But, this brilliance has particular meaning in Jewish tradition, which goes beyond what you typically see in depictions from other ancient religions.
In the book of Judges 5:31, we see that this "shining" comes from God, for those who love Him.
In Psalm 88:38, the throne of David also shines like the sun, as a faithful witness. This should take on particular significance when we understand that Jesus sits on the throne of David.
In the Song of Solomon 6:9, Wisdom itself is said to shine like the sun. Moreover, within the Christian tradition, we also understand the Song of Solomon to be a mystical poem about the Church, who is the Bride of Christ. The perfect Bride and Bridegroom shine forth as the brilliant marriage of the ages.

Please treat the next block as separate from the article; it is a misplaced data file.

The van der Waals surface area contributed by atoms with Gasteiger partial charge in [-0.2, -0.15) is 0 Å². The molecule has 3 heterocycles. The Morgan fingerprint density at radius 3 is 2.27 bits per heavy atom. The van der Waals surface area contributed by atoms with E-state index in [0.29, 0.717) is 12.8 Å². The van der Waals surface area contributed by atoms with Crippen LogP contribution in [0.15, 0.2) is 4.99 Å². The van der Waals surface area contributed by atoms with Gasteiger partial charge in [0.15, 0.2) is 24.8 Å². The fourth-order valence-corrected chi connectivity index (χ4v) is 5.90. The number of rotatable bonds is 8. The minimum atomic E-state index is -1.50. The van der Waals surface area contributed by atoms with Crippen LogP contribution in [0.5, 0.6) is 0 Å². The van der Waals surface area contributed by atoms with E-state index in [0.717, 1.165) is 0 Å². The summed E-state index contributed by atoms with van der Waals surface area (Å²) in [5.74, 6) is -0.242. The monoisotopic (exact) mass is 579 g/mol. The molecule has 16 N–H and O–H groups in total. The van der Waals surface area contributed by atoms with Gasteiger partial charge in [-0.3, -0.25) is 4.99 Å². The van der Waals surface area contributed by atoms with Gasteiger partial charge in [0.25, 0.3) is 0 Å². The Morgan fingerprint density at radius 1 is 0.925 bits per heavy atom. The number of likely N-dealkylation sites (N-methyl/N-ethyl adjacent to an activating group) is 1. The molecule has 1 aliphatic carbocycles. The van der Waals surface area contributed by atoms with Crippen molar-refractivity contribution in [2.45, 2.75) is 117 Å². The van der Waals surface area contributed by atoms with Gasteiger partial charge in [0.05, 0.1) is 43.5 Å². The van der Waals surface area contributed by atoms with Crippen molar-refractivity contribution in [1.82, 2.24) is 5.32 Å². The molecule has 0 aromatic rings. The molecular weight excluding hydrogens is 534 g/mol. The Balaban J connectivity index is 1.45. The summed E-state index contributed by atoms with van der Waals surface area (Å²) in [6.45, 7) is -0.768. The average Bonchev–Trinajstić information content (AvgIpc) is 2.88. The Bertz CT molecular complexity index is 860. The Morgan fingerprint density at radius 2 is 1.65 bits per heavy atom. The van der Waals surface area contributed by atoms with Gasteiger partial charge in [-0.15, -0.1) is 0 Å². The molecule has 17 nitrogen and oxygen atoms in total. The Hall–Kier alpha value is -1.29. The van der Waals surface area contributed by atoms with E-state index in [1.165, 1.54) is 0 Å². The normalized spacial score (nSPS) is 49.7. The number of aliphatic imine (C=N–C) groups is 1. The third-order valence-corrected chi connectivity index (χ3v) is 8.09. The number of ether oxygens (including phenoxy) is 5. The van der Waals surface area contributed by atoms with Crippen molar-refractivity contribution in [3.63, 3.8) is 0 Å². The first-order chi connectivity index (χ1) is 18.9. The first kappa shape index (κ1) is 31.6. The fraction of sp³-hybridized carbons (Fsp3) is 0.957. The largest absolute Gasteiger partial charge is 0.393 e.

Ecclesiasticus 27:12 reinforces the vision of Wisdom as brilliant as the sun.
And again, Ecclesiasticus 50:7 shows us again that righteousness, and fidelity to the Law, shines forth like the sun.
But, this event has significance later in the New Testament, as well. In the book of Revelations 1:16, and 10:1, we see that this characteristic, a face shining as the sun, is something certain angels bear as well. So, it is a spiritual character, and angels are even referred to as beings of pure light (and likewise demons as beings of darkness).
God is the source of Light (Let there be light!), and this is why we say that the transfiguration reveals Jesus' Divinity, as the light emanates from Him, from His very being; and all virtue and justice and righteousness are revealed as light.
Moses and Elijah